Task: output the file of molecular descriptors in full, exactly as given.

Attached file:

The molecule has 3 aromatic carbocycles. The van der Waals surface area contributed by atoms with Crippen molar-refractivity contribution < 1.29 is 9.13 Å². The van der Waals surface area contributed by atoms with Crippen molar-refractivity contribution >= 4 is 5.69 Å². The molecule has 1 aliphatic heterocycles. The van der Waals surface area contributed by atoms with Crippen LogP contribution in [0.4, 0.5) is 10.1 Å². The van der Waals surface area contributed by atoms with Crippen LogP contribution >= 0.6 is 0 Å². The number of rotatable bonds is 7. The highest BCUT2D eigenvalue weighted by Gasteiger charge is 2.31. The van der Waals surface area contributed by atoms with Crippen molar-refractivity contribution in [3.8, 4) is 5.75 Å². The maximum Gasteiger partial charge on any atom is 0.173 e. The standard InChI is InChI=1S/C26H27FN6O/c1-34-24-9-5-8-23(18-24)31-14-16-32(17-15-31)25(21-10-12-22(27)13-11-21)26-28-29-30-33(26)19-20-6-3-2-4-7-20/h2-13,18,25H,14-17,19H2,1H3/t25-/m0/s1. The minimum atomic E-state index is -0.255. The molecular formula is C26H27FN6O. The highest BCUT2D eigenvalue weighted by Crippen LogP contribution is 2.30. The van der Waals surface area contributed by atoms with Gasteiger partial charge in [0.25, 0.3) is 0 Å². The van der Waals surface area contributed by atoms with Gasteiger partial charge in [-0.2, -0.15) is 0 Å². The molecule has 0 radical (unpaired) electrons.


The molecule has 3 aromatic carbocycles. The van der Waals surface area contributed by atoms with Crippen molar-refractivity contribution < 1.29 is 9.13 Å². The van der Waals surface area contributed by atoms with Crippen molar-refractivity contribution >= 4 is 5.69 Å². The molecule has 1 aliphatic heterocycles. The van der Waals surface area contributed by atoms with Crippen LogP contribution in [0.4, 0.5) is 10.1 Å². The van der Waals surface area contributed by atoms with Crippen LogP contribution >= 0.6 is 0 Å². The number of rotatable bonds is 7. The highest BCUT2D eigenvalue weighted by Gasteiger charge is 2.31. The van der Waals surface area contributed by atoms with Crippen molar-refractivity contribution in [3.8, 4) is 5.75 Å². The maximum Gasteiger partial charge on any atom is 0.173 e. The standard InChI is InChI=1S/C26H27FN6O/c1-34-24-9-5-8-23(18-24)31-14-16-32(17-15-31)25(21-10-12-22(27)13-11-21)26-28-29-30-33(26)19-20-6-3-2-4-7-20/h2-13,18,25H,14-17,19H2,1H3/t25-/m0/s1. The minimum atomic E-state index is -0.255. The molecular formula is C26H27FN6O. The highest BCUT2D eigenvalue weighted by Crippen LogP contribution is 2.30. The van der Waals surface area contributed by atoms with Gasteiger partial charge in [0.25, 0.3) is 0 Å². The van der Waals surface area contributed by atoms with Gasteiger partial charge in [-0.2, -0.15) is 0 Å². The molecule has 0 radical (unpaired) electrons.